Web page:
'Every cent' of R1.19bn spent in Eastern Cape's Covid-19 fight to be accounted for

11 August 2020 - 08:14 By Asanda Nini
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Finance MEC Mlungisi Mvoko. File photo.
Finance MEC Mlungisi Mvoko. File photo.
Image: Randell Roskruge

Every single cent of the R1.19bn spent on buying personal protective equipment and hospital beds in the fight against the spread of Covid-19 in the Eastern Cape will be accounted for.

This was the promise from finance MEC Mlungisi Mvoko on Monday. He also vowed that where required legal prescripts were not followed, action would be taken.

Through the provincial treasury, the province is investigating a number of complaints relating to the use of taxpayers’ money in the fight against Covid-19.

These include the leasing of a lodge belonging to transport, safety and liaison MEC Weziwe Tikana-Gxothiwe’s daughter in Cala as a quarantine site, allegedly without processes being followed.

Mvoko said some of the investigations were close to being completed.

Although it is still early to release information relating to the actual investigations, we can report that there are preliminary findings, but these are engaged with relevant institutions to ascertain certain governance matters, and once comprehensively responded to, we will then provide an updated report.

Our plan is to start providing reports on completed investigations by the end of August.

We must, however, also indicate that similar mandates [to investigate Covid-19 spending] have also been given to the auditor-general and the Special Investigating Unit, with immediate focus being to identify the transactions that are additional to normal procurement for review, Mvoko said.

We are co-ordinating with other law enforcement agencies to avoid duplication, but our investigations will ensure that all transactions triggered by Covid-19 in the province will be reviewed for compliance with prescripts.

Mvoko was hopeful that those who seek to exploit the state will be brought to book” and urged anyone to report any corrupt activities to his department or the police.

Mvoko said the R1.1bn spent was for procurement by the 14 provincial departments, while R8m worth of PPE was procured by public entities in the province.

As expected, the health department accounted for the bulk of the expenditure with R628m spent between March and July 22, while the education department had ordered PPE worth R545m, transport R5.9m, social development R3.8m, with the rural development agency purchasing PPE amounting to R3.6m, so far.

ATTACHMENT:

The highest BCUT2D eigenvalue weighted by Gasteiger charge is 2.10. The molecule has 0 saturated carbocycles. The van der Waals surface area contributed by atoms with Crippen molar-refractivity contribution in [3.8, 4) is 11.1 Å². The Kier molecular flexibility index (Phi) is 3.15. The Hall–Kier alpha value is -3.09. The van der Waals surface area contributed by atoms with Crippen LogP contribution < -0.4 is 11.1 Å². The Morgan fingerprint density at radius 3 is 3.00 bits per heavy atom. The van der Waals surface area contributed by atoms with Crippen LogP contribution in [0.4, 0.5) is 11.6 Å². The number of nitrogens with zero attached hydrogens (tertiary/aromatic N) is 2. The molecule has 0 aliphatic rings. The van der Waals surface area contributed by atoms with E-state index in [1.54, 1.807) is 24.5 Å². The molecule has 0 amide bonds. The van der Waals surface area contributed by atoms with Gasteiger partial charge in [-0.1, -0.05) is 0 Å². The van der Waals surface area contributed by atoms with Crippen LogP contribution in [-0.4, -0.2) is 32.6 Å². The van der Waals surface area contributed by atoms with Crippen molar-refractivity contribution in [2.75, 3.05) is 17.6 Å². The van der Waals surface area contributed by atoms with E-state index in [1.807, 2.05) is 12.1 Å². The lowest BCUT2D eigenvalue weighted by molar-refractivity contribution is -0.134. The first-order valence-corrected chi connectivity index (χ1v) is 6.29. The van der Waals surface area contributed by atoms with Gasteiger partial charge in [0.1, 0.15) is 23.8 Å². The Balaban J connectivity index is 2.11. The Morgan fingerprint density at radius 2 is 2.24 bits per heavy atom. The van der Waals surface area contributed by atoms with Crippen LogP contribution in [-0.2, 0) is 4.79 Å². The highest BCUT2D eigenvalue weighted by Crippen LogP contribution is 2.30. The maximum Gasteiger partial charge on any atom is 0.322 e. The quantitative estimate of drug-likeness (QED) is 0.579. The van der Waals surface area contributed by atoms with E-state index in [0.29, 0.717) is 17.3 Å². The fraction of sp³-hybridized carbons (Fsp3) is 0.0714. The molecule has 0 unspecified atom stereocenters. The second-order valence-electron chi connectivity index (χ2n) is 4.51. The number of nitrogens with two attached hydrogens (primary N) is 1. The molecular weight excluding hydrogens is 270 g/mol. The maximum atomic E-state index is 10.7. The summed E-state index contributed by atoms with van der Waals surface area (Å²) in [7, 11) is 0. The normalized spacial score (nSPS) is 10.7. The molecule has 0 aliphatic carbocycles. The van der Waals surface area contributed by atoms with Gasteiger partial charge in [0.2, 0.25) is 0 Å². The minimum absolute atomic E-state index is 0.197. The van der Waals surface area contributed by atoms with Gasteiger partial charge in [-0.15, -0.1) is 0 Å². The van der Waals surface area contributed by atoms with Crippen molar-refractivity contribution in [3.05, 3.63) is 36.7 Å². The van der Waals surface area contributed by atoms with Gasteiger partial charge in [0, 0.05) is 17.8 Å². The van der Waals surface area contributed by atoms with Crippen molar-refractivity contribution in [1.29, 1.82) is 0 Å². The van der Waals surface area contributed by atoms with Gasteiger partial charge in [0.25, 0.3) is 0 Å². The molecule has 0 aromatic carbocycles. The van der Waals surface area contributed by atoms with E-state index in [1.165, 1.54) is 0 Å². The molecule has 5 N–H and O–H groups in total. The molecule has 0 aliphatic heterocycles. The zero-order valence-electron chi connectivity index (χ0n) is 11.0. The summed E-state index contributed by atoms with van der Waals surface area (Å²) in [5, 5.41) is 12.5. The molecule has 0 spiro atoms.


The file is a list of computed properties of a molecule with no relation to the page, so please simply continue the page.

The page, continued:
Mvoko said R28m was used to buy hospital beds, R197m for gowns, R185m for digital body thermometers, R249m to buy different kinds of face masks and more than R194m was spent on sanitisers and other disinfectants.

Of the 611 service providers appointed for PPE-related procurement, Mvoko said, 497 were suppliers from the province who had benefited by more than R875m.

In response to the Covid-19 pandemic, the provincial government has embarked on the programme for the repairs, renovations and refurbishment of various health facilities across the province.

As at end July, the province had awarded 83 projects to the total value of R582m.

“A total of 79 contracts, which constitutes 95.2%, were awarded to Eastern Cape-based service providers to a total value of R525m, Mvoko said.

When the coronavirus arrived in SA in March, all government departments and state entities were afforded an opportunity to conduct procurement without preapproval by provincial treasuries, though they were required to submit reports periodically on contracts above R1m.

To keep track of their spending patterns, Mvoko said, details relating to Covid-19 procurement would regularly be made public.

He said this was done to maintain accountability, transparency and ethical behaviour in the province.

In a statement, premier Oscar Mabuyane’s spokesperson, Mvusiwekhaya Sicwetsha, released a list of companies that have been awarded construction projects by the health department.

The list contained names of the companies, the value of the contracts they were awarded and the hospital or clinic where the project was located, but not what items were bought for the money or in what quantities.


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